1. Zip forwards 10 years time. Where do you see yourself? What will you be doing?
I see myself mother of one, pregnant with my second, a successful teacher, happily married (and still very much in love) and owner of my own home. *touches wood*

2. You've been given the incredible oppurtunity to rid the world of one evil (war, famine, sickness or whatever you think). What would you do and why?
I think I'd choose conflict - once people can work together then all other barriers can be overcome.

3. What's your favourite gemostone and why?
Sapphire - I love the beautiful dark blue a really good Sapphire gives off :)

4. Do you believe in ghosts? Had any supernatural experiences?
I don't believe in ghosts as such - I do believe in spirits, which in my opinion are different - you can sense them but they can do you no harm and you can't see them.

I also don't know that I'd call my experiences supernatural but I've felt many times as if someone is behind me when they aren't. I've also had a very real dream in which my father talked to me, but I'm still not sure what to make of either of those instances ;)

5. Which country would you most like to visit, if money were no object.
ooh - tough one! I think either China or Australia, with the US as a close third.

A Meme Stolen from [livejournal.com profile] lisaofdoom
A secret should be told to you by: anyone with LJ usernames beginning with A, B, C, D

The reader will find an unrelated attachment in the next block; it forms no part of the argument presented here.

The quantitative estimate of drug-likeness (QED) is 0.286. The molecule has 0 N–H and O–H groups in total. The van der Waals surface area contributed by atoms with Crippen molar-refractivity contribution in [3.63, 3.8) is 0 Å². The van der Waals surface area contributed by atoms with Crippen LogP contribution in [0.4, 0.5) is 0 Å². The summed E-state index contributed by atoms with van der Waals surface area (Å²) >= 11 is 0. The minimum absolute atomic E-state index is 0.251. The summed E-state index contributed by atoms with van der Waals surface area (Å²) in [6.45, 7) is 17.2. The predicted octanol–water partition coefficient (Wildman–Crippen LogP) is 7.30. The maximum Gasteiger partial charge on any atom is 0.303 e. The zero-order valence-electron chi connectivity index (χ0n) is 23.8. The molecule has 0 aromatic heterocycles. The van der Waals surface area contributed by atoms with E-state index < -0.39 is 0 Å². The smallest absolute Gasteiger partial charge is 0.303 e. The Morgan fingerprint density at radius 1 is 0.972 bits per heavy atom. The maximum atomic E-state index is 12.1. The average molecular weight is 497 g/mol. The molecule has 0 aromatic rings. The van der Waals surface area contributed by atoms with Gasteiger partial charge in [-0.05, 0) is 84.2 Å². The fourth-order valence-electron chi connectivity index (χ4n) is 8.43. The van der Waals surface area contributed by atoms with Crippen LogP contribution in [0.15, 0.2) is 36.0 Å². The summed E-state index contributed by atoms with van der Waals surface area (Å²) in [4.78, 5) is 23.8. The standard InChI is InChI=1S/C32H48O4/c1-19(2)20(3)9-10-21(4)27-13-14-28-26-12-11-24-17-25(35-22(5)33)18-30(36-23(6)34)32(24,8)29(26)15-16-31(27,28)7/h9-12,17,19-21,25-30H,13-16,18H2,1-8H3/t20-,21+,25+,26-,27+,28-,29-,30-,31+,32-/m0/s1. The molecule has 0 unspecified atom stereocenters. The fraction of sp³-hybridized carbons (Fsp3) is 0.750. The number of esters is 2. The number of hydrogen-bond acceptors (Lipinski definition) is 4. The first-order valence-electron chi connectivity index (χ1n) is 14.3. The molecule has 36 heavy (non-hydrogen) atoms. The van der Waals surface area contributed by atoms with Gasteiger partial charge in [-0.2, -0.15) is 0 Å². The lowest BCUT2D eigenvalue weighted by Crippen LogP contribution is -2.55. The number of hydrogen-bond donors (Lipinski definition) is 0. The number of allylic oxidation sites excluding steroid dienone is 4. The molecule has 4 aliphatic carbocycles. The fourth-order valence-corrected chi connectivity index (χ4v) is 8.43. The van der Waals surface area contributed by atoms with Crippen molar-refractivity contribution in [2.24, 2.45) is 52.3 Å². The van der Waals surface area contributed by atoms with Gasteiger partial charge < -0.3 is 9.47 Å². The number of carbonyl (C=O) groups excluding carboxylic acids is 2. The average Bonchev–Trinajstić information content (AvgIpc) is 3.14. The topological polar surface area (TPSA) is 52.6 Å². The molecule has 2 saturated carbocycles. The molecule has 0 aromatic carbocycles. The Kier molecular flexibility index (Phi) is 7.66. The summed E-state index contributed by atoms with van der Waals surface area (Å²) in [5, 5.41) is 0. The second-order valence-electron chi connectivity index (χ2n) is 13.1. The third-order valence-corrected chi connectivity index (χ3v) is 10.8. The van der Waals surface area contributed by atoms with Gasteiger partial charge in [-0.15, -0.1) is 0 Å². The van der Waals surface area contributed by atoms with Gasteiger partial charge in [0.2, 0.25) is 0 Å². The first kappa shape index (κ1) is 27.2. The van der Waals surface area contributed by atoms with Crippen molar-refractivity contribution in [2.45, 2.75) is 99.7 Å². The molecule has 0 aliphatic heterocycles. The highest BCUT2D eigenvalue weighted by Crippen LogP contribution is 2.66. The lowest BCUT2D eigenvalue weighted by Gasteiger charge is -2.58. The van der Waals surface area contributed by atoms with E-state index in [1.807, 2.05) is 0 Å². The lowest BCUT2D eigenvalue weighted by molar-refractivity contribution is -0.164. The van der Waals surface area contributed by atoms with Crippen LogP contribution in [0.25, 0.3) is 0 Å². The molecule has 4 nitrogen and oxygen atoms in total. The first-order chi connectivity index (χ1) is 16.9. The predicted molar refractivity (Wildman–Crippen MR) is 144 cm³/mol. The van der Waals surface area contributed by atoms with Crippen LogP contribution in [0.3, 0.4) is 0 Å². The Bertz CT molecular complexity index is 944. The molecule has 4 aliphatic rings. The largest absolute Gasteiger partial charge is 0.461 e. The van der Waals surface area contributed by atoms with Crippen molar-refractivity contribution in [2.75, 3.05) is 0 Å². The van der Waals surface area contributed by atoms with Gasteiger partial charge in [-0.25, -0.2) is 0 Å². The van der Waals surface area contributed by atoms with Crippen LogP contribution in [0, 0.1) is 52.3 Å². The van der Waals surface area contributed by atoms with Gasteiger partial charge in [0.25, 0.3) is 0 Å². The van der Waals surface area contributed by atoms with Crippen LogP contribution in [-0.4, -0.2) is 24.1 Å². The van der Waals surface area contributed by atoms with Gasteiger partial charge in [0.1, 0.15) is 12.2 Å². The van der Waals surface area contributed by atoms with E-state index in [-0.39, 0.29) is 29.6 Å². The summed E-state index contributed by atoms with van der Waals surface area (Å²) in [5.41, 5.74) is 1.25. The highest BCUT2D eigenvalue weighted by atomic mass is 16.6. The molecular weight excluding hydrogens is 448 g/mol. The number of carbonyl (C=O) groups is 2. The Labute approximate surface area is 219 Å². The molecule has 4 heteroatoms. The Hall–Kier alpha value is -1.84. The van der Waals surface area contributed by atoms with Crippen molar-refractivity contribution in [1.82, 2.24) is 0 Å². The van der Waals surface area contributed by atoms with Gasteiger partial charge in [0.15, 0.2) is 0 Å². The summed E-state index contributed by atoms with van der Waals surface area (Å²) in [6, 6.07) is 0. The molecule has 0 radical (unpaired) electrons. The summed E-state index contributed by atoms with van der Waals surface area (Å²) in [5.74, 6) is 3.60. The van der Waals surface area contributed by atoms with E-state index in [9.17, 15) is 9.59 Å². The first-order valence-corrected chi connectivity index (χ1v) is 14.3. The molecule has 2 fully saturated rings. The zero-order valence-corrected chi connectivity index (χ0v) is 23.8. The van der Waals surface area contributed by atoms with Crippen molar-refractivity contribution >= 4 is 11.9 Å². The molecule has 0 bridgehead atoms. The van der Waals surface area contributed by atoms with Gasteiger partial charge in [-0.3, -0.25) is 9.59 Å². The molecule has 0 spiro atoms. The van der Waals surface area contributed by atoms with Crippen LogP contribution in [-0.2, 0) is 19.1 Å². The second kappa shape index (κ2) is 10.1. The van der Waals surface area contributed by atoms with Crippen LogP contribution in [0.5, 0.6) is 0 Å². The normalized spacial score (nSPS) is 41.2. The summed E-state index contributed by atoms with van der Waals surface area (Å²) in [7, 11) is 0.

A compliment should be left by: anyone with LJ usernames beginning with E, F, G, H
However, a complaint about you should be left by: anyone with LJ usernames beginning with I, J, K, L
Some song lyrics should be posted for you to guess, by: anyone with LJ usernames beginning with M, N, O, P
Also, a memory of you should be posted by: anyone with LJ usernames beginning with Q, R, S, T
Ten words that bring you to mind should be posted by: anyone with LJ usernames beginning with U, V, W, X
An "anonymous" comment should be left by: anyone with LJ usernames beginning with Y, Z, numbers, or a _


Here's how far I am with my essay...
Zokutou word meterZokutou word meter
157 / 2,500
(6.0%)


...and a picture for you all!
lizziec: (Default)
I have now uploaded my pics of the moof curry meet/MoofCon reunion and the incredibly cute lambs that live in a field on the way to the childrens school. The lambs only went into the field last week so most of this week the children and I have been leaving home early for school just so we get time to look at them :))

CUTE! )

Didn't finish essay. Am stupid. Will finish it by close of play Monday...

Sunshine good. Off to Whitstable later :D
lizziec: (Default)
I have now uploaded my pics of the moof curry meet/MoofCon reunion and the incredibly cute lambs that live in a field on the way to the childrens school. The lambs only went into the field last week so most of this week the children and I have been leaving home early for school just so we get time to look at them :))

CUTE! )

Didn't finish essay. Am stupid. Will finish it by close of play Monday...

Sunshine good. Off to Whitstable later :D
lizziec: (Default)
I have now uploaded my pics of the moof curry meet/MoofCon reunion and the incredibly cute lambs that live in a field on the way to the childrens school. The lambs only went into the field last week so most of this week the children and I have been leaving home early for school just so we get time to look at them :))